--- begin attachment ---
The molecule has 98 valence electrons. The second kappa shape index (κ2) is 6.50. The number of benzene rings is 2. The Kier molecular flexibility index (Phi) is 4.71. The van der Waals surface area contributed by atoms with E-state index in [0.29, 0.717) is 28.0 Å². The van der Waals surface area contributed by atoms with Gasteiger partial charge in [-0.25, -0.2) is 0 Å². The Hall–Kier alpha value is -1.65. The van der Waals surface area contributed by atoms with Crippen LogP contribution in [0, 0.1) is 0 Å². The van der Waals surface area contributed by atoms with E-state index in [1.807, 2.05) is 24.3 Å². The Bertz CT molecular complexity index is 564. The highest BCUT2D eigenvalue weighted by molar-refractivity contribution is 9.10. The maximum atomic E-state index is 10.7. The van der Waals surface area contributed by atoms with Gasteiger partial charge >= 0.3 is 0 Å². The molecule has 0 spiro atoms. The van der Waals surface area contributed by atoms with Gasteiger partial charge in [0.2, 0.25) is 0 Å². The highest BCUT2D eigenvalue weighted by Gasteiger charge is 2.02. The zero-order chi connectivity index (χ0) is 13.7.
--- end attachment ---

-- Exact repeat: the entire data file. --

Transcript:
The molecule has 98 valence electrons. The second kappa shape index (κ2) is 6.50. The number of benzene rings is 2. The Kier molecular flexibility index (Phi) is 4.71. The van der Waals surface area contributed by atoms with E-state index in [0.29, 0.717) is 28.0 Å². The van der Waals surface area contributed by atoms with Gasteiger partial charge in [-0.25, -0.2) is 0 Å². The Hall–Kier alpha value is -1.65. The van der Waals surface area contributed by atoms with Crippen LogP contribution in [0, 0.1) is 0 Å². The van der Waals surface area contributed by atoms with E-state index in [1.807, 2.05) is 24.3 Å². The Bertz CT molecular complexity index is 564. The highest BCUT2D eigenvalue weighted by molar-refractivity contribution is 9.10. The maximum atomic E-state index is 10.7. The van der Waals surface area contributed by atoms with Gasteiger partial charge >= 0.3 is 0 Å². The molecule has 0 spiro atoms. The van der Waals surface area contributed by atoms with Gasteiger partial charge in [0.2, 0.25) is 0 Å². The highest BCUT2D eigenvalue weighted by Gasteiger charge is 2.02. The zero-order chi connectivity index (χ0) is 13.7.